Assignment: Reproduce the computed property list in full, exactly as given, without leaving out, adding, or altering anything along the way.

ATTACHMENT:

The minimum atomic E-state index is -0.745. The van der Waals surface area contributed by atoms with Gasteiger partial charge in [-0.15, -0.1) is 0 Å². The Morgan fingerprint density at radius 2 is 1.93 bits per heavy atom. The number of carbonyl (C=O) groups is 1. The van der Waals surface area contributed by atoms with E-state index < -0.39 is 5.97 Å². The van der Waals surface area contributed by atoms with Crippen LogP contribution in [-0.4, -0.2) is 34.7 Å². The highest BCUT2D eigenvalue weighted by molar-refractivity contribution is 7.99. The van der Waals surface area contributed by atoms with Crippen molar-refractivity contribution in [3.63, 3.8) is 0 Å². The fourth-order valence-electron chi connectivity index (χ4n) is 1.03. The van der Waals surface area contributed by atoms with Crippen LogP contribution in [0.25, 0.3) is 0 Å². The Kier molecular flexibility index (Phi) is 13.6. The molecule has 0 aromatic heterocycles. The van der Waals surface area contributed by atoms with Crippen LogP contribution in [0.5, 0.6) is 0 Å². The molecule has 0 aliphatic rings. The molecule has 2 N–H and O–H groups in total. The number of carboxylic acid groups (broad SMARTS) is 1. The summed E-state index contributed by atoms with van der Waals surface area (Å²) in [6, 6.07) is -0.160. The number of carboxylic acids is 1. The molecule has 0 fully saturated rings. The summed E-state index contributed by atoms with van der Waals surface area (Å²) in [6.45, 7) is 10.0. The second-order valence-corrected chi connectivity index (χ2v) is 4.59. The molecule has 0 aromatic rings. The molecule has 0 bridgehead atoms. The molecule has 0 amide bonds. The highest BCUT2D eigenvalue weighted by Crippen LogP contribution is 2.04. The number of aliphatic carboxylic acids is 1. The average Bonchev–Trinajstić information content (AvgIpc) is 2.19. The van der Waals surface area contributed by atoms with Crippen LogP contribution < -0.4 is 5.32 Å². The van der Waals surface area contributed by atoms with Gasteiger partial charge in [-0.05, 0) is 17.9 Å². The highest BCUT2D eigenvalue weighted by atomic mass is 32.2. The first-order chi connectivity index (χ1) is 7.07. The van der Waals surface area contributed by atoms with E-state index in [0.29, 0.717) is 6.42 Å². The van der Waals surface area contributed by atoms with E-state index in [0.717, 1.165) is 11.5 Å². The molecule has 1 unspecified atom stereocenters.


The minimum atomic E-state index is -0.745. The van der Waals surface area contributed by atoms with Gasteiger partial charge in [-0.15, -0.1) is 0 Å². The Morgan fingerprint density at radius 2 is 1.93 bits per heavy atom. The number of carbonyl (C=O) groups is 1. The van der Waals surface area contributed by atoms with E-state index < -0.39 is 5.97 Å². The van der Waals surface area contributed by atoms with Crippen LogP contribution in [-0.4, -0.2) is 34.7 Å². The highest BCUT2D eigenvalue weighted by molar-refractivity contribution is 7.99. The van der Waals surface area contributed by atoms with Crippen molar-refractivity contribution in [3.63, 3.8) is 0 Å². The fourth-order valence-electron chi connectivity index (χ4n) is 1.03. The van der Waals surface area contributed by atoms with Crippen LogP contribution in [0.25, 0.3) is 0 Å². The Kier molecular flexibility index (Phi) is 13.6. The molecule has 0 aromatic heterocycles. The van der Waals surface area contributed by atoms with Crippen LogP contribution in [0.5, 0.6) is 0 Å². The molecule has 0 aliphatic rings. The molecule has 2 N–H and O–H groups in total. The number of carboxylic acid groups (broad SMARTS) is 1. The summed E-state index contributed by atoms with van der Waals surface area (Å²) in [6, 6.07) is -0.160. The number of carboxylic acids is 1. The molecule has 0 fully saturated rings. The summed E-state index contributed by atoms with van der Waals surface area (Å²) in [6.45, 7) is 10.0. The second-order valence-corrected chi connectivity index (χ2v) is 4.59. The molecule has 0 aromatic rings. The molecule has 0 bridgehead atoms. The molecule has 0 amide bonds. The highest BCUT2D eigenvalue weighted by Crippen LogP contribution is 2.04. The number of aliphatic carboxylic acids is 1. The average Bonchev–Trinajstić information content (AvgIpc) is 2.19. The van der Waals surface area contributed by atoms with Crippen LogP contribution < -0.4 is 5.32 Å². The van der Waals surface area contributed by atoms with Gasteiger partial charge in [-0.05, 0) is 17.9 Å². The highest BCUT2D eigenvalue weighted by atomic mass is 32.2. The first-order chi connectivity index (χ1) is 7.07. The van der Waals surface area contributed by atoms with E-state index in [0.29, 0.717) is 6.42 Å². The van der Waals surface area contributed by atoms with E-state index in [0.717, 1.165) is 11.5 Å². The molecule has 1 unspecified atom stereocenters.